poor graphics performance in Navisworks

I found a great post the other day from Beyond Design that I thought I should share.  This is from 2011 but if you are experiencing a sluggish Navisworks some of this may be helpful.  Specifically the part I am interested in is below but the whole article is here.

The Model

Is it detailed? Is it large? How many triangles, you can find out under Project > Scene Statistics, compare this to what your card can handle? Models with lots of curves require more triangles, just get a piping model and switch to hidden line mode; you’ll see that this can build up quickly to create thousands and millions of triangles that need to be drawn. If you reduce the faceting factor (Options > File Readers), when bringing the native CAD file in, then this will reduce the number of triangles we use to draw the rounded item, lower it too much though and the item may look blocky, the default is set to 1.

Are there any parts of the model a long way away? Do a quick audit of the model by seeing if Zoom All zooms so far out you can’t see the model you expected. Use the Selection Box tool to work out what is distant from the model and see if you can change in the native application, if not then Hide it.

If you have set lots of the model to be required (i.e. prioritized when you are navigating) then you may experience lots of drop out of all the other items. Again, start from nothing (right click > Reset All > Unrequire All) and slowly build up adding those essential items.

Try running the model with ‘Scene Lights’ Lighting and ‘Shaded’ Mode on the Viewpoints tab, if this significantly improves performance then you might have over done it on the materials and lighting. Look at using the materials and lighting you need rather than going overboard and adding materials and lights to everything.

Improve the Showcase Performance

The Showcase Help is quite umm helpful…

Combine and separate objects to improve frame rate

Large production models, which typically have hundreds of parts that are comprised of thousands of surfaces and surface patches, can significantly slow Hardware rendering performance (the frame rate) while interactively authoring or presenting a scene.

You can improve the interaction performance (even with multiple production models loaded and displayed side by side) by combining objects in the Organizer. Combining objects essentially flattens the selected object hierarchy to speed the frame rate. However, to prevent data loss (for example, material assignments), you must follow the workflow guidelines and possibly modify your workflow.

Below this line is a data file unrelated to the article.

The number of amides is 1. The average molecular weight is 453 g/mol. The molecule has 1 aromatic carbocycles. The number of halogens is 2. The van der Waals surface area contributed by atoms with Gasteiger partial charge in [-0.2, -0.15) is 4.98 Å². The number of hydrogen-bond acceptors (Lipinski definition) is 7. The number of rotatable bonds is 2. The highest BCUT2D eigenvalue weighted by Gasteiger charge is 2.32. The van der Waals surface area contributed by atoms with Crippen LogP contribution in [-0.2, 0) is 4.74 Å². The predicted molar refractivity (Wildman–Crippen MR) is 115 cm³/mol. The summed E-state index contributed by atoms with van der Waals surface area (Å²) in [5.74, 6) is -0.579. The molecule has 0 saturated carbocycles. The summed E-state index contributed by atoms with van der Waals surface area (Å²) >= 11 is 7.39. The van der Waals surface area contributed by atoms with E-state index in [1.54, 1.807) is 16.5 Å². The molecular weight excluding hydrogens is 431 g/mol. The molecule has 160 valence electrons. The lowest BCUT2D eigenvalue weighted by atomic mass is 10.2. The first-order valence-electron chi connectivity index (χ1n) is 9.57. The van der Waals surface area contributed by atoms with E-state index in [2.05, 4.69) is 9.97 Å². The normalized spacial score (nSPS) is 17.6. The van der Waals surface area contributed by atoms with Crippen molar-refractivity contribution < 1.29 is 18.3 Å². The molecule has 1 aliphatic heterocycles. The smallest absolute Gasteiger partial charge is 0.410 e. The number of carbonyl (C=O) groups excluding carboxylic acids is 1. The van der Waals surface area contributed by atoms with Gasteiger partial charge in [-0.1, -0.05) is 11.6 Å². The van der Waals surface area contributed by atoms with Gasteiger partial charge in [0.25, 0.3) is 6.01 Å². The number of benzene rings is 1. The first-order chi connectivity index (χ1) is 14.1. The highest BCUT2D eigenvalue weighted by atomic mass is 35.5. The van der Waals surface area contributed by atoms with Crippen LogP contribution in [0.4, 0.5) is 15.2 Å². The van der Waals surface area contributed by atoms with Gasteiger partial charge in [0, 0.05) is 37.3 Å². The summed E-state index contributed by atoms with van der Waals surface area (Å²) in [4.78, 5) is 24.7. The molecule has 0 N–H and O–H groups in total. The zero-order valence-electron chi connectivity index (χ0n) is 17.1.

Hierarchies or groups containing accent lights cannot be combined. The combine option will be grayed out and unavailable when these items are selected. Deselect or remove the accent lights from the group and then combine.

Follow these working guidelines to combine nodes successfully without losing important data:

  • Resist combining objects that go into different alternatives or behaviors. If you do combine the objects, the assignments may break, and you may need to redo the reassignments.
  • Precalculated ambient shadows may be adversely affected when you combine mixed geometry (for example, polys and NURBS). Before combining, occlusion is applied differently to different data types (for NURBS, through textures; for polys, through vertex colors); after combining, NURBS and polys textures are ignored, and all occlusion is vertex based.
  • Combining a shadow caster will result in the entire combined node being a shadow caster for that light.
  • Combining objects that may appear to have the same texture may cause the texture placement to shift or scale in unexpected ways. In this case, re-place the texture on the combined object.
  • You cannot combine a node that has already combined objects within it; the combine button and menu item is not available in this case. An alternative approach is to separate the combined node, then combine at a higher level of the hierarchy.
  • Combining should be done only if you are sure that nothing else is going to change in the geometry. If you combine and then decide to update or re-tessellate your model because of changes done in the originating application, you may encounter geometry issues.
  • When combining multiple objects with different materials, the first material found is applied to all. For example:
    • Object A is combined with Material A
    • Object B is combined with Material B

    If you combine those two objects, you get:

    • Object C With Material A
  • If you plan to animate objects, keep the objects separate.

To combine objects:

  1. In the Organizer, select the objects you want to combine, then group them. The objects are grouped into one folder.

  2. Right-click the folder with the grouped objects, and select Combine. The objects are combined and you can no longer expand the node to see its contents.


    Double-click the folder to folder to give it a more meaningful name.

You can separate combined objects to gain access to parts of the combined geometry to work with it (for example, to flip normals, to remove duplicate surface, or to split geometry to add different alternatives or behaviors).

Separating is not the same as undoing (Edit > Undo) the combination operation. Separating retains the object hierarchy but gives you access to combined objects; undoing reverts to the original object hierarchies within a scene session.

To separate objects:

  1. In the Organizer, select the combined objects you want to separate.
  2. Right-click the selected objects, and choose Separate. The objects are separated, and you can now expand the node to see its contents.